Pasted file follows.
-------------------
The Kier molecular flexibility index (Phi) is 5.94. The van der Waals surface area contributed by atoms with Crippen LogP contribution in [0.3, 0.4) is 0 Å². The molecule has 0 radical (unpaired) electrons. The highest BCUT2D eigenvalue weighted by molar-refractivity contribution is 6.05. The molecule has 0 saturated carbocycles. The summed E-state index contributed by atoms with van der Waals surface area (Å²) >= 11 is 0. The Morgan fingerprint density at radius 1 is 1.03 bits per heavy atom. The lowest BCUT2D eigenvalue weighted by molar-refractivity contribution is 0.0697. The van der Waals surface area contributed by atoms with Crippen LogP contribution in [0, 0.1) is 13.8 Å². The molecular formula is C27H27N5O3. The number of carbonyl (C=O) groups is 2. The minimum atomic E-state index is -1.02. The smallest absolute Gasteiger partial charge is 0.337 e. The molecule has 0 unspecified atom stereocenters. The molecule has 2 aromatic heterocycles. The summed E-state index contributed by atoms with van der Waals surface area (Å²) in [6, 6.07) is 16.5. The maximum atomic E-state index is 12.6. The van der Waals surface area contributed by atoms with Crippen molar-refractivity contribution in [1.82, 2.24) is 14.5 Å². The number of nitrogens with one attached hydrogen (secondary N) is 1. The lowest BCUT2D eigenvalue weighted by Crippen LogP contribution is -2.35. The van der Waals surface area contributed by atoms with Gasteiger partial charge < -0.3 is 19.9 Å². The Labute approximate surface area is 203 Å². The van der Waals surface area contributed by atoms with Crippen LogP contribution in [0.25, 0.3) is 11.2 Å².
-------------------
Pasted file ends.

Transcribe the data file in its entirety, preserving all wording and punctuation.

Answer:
The Kier molecular flexibility index (Phi) is 5.94. The van der Waals surface area contributed by atoms with Crippen LogP contribution in [0.3, 0.4) is 0 Å². The molecule has 0 radical (unpaired) electrons. The highest BCUT2D eigenvalue weighted by molar-refractivity contribution is 6.05. The molecule has 0 saturated carbocycles. The summed E-state index contributed by atoms with van der Waals surface area (Å²) >= 11 is 0. The Morgan fingerprint density at radius 1 is 1.03 bits per heavy atom. The lowest BCUT2D eigenvalue weighted by molar-refractivity contribution is 0.0697. The van der Waals surface area contributed by atoms with Crippen LogP contribution in [0, 0.1) is 13.8 Å². The molecular formula is C27H27N5O3. The number of carbonyl (C=O) groups is 2. The minimum atomic E-state index is -1.02. The smallest absolute Gasteiger partial charge is 0.337 e. The molecule has 0 unspecified atom stereocenters. The molecule has 2 aromatic heterocycles. The summed E-state index contributed by atoms with van der Waals surface area (Å²) in [6, 6.07) is 16.5. The maximum atomic E-state index is 12.6. The van der Waals surface area contributed by atoms with Crippen molar-refractivity contribution in [1.82, 2.24) is 14.5 Å². The number of nitrogens with one attached hydrogen (secondary N) is 1. The lowest BCUT2D eigenvalue weighted by Crippen LogP contribution is -2.35. The van der Waals surface area contributed by atoms with Gasteiger partial charge < -0.3 is 19.9 Å². The Labute approximate surface area is 203 Å². The van der Waals surface area contributed by atoms with Crippen LogP contribution in [0.25, 0.3) is 11.2 Å².